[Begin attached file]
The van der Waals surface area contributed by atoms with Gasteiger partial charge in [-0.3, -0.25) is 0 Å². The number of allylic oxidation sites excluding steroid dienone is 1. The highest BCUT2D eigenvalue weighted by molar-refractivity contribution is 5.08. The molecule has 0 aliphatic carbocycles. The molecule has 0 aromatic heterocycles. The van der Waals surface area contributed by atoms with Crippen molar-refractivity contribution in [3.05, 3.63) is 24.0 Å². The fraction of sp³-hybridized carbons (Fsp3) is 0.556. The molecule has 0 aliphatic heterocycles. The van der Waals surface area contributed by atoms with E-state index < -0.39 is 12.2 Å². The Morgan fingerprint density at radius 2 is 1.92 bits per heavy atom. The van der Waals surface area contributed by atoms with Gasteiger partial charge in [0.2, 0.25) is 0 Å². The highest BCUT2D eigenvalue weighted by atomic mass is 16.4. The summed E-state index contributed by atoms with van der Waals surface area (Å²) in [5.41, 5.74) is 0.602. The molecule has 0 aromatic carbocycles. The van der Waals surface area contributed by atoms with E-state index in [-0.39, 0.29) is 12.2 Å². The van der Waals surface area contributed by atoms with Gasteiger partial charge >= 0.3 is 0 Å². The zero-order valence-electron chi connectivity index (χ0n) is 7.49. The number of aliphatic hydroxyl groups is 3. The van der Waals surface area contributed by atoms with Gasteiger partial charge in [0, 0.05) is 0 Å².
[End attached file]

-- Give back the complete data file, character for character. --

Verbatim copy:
The van der Waals surface area contributed by atoms with Gasteiger partial charge in [-0.3, -0.25) is 0 Å². The number of allylic oxidation sites excluding steroid dienone is 1. The highest BCUT2D eigenvalue weighted by molar-refractivity contribution is 5.08. The molecule has 0 aliphatic carbocycles. The molecule has 0 aromatic heterocycles. The van der Waals surface area contributed by atoms with Crippen molar-refractivity contribution in [3.05, 3.63) is 24.0 Å². The fraction of sp³-hybridized carbons (Fsp3) is 0.556. The molecule has 0 aliphatic heterocycles. The van der Waals surface area contributed by atoms with E-state index < -0.39 is 12.2 Å². The Morgan fingerprint density at radius 2 is 1.92 bits per heavy atom. The van der Waals surface area contributed by atoms with Gasteiger partial charge in [0.2, 0.25) is 0 Å². The highest BCUT2D eigenvalue weighted by atomic mass is 16.4. The summed E-state index contributed by atoms with van der Waals surface area (Å²) in [5.41, 5.74) is 0.602. The molecule has 0 aromatic carbocycles. The van der Waals surface area contributed by atoms with E-state index in [-0.39, 0.29) is 12.2 Å². The van der Waals surface area contributed by atoms with Gasteiger partial charge >= 0.3 is 0 Å². The zero-order valence-electron chi connectivity index (χ0n) is 7.49. The number of aliphatic hydroxyl groups is 3. The van der Waals surface area contributed by atoms with Gasteiger partial charge in [0, 0.05) is 0 Å².